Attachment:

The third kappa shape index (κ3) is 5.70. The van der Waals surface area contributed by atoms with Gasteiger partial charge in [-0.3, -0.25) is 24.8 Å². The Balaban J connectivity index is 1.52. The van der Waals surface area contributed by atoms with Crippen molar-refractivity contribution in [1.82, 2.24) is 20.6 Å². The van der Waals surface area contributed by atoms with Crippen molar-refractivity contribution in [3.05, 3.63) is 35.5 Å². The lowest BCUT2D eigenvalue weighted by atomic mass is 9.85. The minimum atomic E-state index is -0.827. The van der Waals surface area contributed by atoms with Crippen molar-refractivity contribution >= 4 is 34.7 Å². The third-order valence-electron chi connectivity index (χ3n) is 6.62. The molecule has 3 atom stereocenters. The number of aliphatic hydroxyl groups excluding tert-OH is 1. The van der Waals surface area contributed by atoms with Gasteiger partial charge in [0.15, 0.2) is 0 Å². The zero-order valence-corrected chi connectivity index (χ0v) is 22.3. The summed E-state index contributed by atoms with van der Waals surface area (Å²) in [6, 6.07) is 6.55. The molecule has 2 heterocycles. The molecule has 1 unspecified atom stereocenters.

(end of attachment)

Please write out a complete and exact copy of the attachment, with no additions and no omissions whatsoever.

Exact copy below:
The third kappa shape index (κ3) is 5.70. The van der Waals surface area contributed by atoms with Gasteiger partial charge in [-0.3, -0.25) is 24.8 Å². The Balaban J connectivity index is 1.52. The van der Waals surface area contributed by atoms with Crippen molar-refractivity contribution in [1.82, 2.24) is 20.6 Å². The van der Waals surface area contributed by atoms with Crippen molar-refractivity contribution in [3.05, 3.63) is 35.5 Å². The lowest BCUT2D eigenvalue weighted by atomic mass is 9.85. The minimum atomic E-state index is -0.827. The van der Waals surface area contributed by atoms with Crippen molar-refractivity contribution >= 4 is 34.7 Å². The third-order valence-electron chi connectivity index (χ3n) is 6.62. The molecule has 3 atom stereocenters. The number of aliphatic hydroxyl groups excluding tert-OH is 1. The van der Waals surface area contributed by atoms with Gasteiger partial charge in [0.15, 0.2) is 0 Å². The zero-order valence-corrected chi connectivity index (χ0v) is 22.3. The summed E-state index contributed by atoms with van der Waals surface area (Å²) in [6, 6.07) is 6.55. The molecule has 2 heterocycles. The molecule has 1 unspecified atom stereocenters.